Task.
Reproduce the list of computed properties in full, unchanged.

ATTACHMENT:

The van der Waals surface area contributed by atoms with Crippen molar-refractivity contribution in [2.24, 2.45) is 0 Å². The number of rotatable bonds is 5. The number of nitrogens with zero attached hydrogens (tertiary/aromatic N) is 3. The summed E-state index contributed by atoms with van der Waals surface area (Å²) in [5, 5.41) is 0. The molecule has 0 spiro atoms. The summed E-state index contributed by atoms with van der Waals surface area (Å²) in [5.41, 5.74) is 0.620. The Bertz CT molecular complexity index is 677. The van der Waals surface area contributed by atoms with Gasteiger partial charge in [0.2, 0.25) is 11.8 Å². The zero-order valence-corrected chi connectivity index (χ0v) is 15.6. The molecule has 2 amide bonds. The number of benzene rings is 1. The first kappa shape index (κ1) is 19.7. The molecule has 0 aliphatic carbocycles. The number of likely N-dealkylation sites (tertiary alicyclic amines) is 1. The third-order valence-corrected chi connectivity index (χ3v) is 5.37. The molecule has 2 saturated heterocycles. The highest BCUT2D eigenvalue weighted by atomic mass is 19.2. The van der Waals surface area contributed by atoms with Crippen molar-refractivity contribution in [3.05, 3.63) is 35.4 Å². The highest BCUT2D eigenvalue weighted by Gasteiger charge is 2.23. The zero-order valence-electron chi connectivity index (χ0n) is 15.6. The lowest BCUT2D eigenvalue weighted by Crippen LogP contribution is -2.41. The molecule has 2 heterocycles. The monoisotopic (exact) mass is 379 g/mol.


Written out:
The van der Waals surface area contributed by atoms with Crippen molar-refractivity contribution in [2.24, 2.45) is 0 Å². The number of rotatable bonds is 5. The number of nitrogens with zero attached hydrogens (tertiary/aromatic N) is 3. The summed E-state index contributed by atoms with van der Waals surface area (Å²) in [5, 5.41) is 0. The molecule has 0 spiro atoms. The summed E-state index contributed by atoms with van der Waals surface area (Å²) in [5.41, 5.74) is 0.620. The Bertz CT molecular complexity index is 677. The van der Waals surface area contributed by atoms with Gasteiger partial charge in [0.2, 0.25) is 11.8 Å². The zero-order valence-corrected chi connectivity index (χ0v) is 15.6. The molecule has 2 amide bonds. The number of benzene rings is 1. The first kappa shape index (κ1) is 19.7. The molecule has 0 aliphatic carbocycles. The number of likely N-dealkylation sites (tertiary alicyclic amines) is 1. The third-order valence-corrected chi connectivity index (χ3v) is 5.37. The molecule has 2 saturated heterocycles. The highest BCUT2D eigenvalue weighted by atomic mass is 19.2. The van der Waals surface area contributed by atoms with Crippen molar-refractivity contribution in [3.05, 3.63) is 35.4 Å². The highest BCUT2D eigenvalue weighted by Gasteiger charge is 2.23. The zero-order valence-electron chi connectivity index (χ0n) is 15.6. The lowest BCUT2D eigenvalue weighted by Crippen LogP contribution is -2.41. The molecule has 2 heterocycles. The monoisotopic (exact) mass is 379 g/mol.